Thursday, December 3, 2020

Valuing Lives, Valuing Persons

In metaethics, there can seem to be a focus on providing people high quality of life. There is talk of lives worth living, lives barely worth living, and lives not worth living. This can be seen, for instance, in discussion of the Repugnant Conclusion.

Some people live lives of suffering and despair, lives which might be considered to be of poor quality. As altruists, we want to end all such lives.

The most expedient way to end a poor life is through death. The other way is through improving it until it is no longer poor. People living poor quality lives don't always have the choice to improve their lives, but they generally have the choice to end their lives.

But many of them do not, and live through their poor quality lives for a long time. Why do they live these inferior lives? One reason might be that they value themselves, and the only way they can exist is to live some kind of life, and a poor life is all that is available.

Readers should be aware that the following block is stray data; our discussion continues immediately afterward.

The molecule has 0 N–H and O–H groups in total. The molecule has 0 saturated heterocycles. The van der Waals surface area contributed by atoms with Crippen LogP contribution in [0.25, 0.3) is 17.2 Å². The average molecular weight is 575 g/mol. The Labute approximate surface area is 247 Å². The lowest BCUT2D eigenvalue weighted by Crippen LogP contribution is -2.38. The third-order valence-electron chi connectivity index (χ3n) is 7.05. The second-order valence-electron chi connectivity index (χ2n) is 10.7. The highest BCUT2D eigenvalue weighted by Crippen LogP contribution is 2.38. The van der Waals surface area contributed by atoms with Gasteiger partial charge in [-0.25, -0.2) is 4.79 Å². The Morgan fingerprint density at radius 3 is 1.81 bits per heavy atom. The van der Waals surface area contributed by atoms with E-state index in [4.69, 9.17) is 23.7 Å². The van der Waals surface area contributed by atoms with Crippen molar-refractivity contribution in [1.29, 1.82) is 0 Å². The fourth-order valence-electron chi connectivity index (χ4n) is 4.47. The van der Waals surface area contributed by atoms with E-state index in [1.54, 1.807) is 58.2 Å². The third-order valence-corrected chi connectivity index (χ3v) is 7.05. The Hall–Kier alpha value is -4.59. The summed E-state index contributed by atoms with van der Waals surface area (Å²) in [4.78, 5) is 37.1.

We can value persons for their qualities, not just as streams of experiences, or as series of experienced states of affairs. We can even value people purely for themselves, apart from any specific qualities. Value can reside in persons, and qualities of persons, and not just in experiences.

When life is at all unbearable, you pay a tax to keep living. If the unbearability is too great, you are tempted to die rather than pay the seemingly unaffordable tax. Having a higher quality of life keeps us away from such self-disvaluing.

Adversity is a part of life, but in the far enough future, may not be. Currently, we value ourselves by paying for our own lives. Can we really value ourselves without adversity, which makes us pay? It seems that it is possible to value things after having paid the price, but maybe not before. Maybe we will have to keep some adversity, or unbearability, in our experiential diet. Or we will have to figure out a way for us to truly value ourselves without paying for ourselves.

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